A piece in yesterday’s Times. Critics of Neeson appear to have focused primarily on the issue of alleged racism. I haven’t seen a single criticism of him on the grounds that following a friend’s unsubstantiated claim that she’d been raped, he was prepared to kill a man at random.
The New York premiere of Liam Neeson’s film Cold Pursuit was cancelled last night after an outcry over his racially charged remarks this week.
The actor has denied being racist for wishing to revenge the rape of a friend by killing any black man, saying that he would have targeted an “Irish or Scot or a Brit or a Lithuanian” in the same way.
Neeson, 66, appeared on American television to respond to outrage over his admission that he had set out to kill “some black bastard” 40 years ago after a friend, who has since died, was raped by a black man.
He told Good Morning America on ABC that he had been driven by a “primal” and “medieval” desire for revenge and that he had been so shocked by his anger that he sought help from a priest. He said his desire for revenge had been informed by the violence he had experienced growing up in Northern Ireland during the Troubles.
“We all pretend we’re all politically correct,” he said. “In this country, and same in my own, sometimes you scratch the surface and discover this racism and bigotry.
Saying he hoped his confession would encourage others to discuss their prejudices, he said: “I’m not racist, this was nearly 40 years ago, but because I was brought up in the North of Ireland I was brought up in the Troubles in the 60s, 70s and early 80s. There was a war going on and I had acquaintances who were involved in the Troubles.
“The bigotry — one Catholic would be killed, the next day a Protestant would be killed, one Catholic pub would be bombed and a Protestant pub would be bombed. I grew up surrounded by that, but I was never part of it.”
Neeson insisted that he would have reacted similarly if his friend had been raped by a white man. “If she had said Irish or Scot or a Brit or a Lithuanian, it would have had the same effect,” he said. “I was trying to show honour to stand up for my dear friend in this terrible medieval fashion.”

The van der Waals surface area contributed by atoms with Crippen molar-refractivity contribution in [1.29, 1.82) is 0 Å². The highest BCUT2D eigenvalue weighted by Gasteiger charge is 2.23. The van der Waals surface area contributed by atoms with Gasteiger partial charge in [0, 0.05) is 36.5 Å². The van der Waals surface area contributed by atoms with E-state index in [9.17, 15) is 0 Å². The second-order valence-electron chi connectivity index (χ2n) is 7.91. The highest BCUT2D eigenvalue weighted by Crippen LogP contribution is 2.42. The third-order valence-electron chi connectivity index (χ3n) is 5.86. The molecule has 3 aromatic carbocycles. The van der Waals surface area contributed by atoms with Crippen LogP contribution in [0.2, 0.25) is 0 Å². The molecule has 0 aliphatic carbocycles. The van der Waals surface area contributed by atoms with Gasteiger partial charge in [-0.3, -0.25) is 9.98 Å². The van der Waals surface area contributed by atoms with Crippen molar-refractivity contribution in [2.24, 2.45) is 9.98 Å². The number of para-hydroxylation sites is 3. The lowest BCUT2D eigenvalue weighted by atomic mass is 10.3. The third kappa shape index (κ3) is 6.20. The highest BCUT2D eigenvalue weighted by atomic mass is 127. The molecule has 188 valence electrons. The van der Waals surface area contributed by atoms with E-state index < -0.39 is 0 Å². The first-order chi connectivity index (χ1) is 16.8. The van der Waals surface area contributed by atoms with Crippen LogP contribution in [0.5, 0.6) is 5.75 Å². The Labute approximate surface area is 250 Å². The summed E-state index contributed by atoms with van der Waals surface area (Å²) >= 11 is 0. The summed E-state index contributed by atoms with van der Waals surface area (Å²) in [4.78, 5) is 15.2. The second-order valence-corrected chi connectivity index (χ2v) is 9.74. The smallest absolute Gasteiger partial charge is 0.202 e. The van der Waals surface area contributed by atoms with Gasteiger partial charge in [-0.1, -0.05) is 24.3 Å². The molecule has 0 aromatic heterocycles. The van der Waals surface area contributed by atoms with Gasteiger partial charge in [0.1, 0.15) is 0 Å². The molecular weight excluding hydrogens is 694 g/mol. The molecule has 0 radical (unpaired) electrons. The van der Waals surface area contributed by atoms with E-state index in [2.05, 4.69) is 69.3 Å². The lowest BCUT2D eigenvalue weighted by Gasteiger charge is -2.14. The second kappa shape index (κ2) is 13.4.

Neeson was praised by John Barnes, the former Liverpool and England footballer turned anti-racism campaigner, who told Sky News: “You can’t blame Liam Neeson for thinking what he feels, and this is a while ago, because this is what society has shown him that black people do. This is what society has wrongly shown him, this is what the media has wrongly portrayed to him.”
Neeson had expressed shame and horror, Barnes noted. “As much as people are jumping on this bandwagon of how terrible this is, what he’s done is he’s come out and he’s told the truth.”
Neeson made the comments during an interview with The Independent to publicise his new film Cold Pursuit, in which he plays a man set on revenge against the drug dealers responsible for his son’s death. After being told of the rape, he said, he “went up and down areas with a cosh, hoping I’d be approached by somebody — I’m ashamed to say that — and I did it for maybe a week, hoping some black bastard would come out of a pub and have a go at me about something so I could kill him.”
Organisers called off the film’s premiere hours after Neeson’s appearance on ABC.
The actor’s comments were widely condemned on social media. Detective Sergeant Janet Hills, chairwoman of the Metropolitan Black Police Association in London, told the BBC: “It’s disappointing that he has said . . . people will take a different view as to whether he is right or wrong. But, when I align that with policing, that is why it is so key that we use intelligence-led policing to identify individuals and not profile a whole community.
“Because there are specifics in his case. There was a specific person that committed that. It wasn’t just any black man on the street. And that is why it’s really key that we use, and continue to use, intelligence-led policing.”
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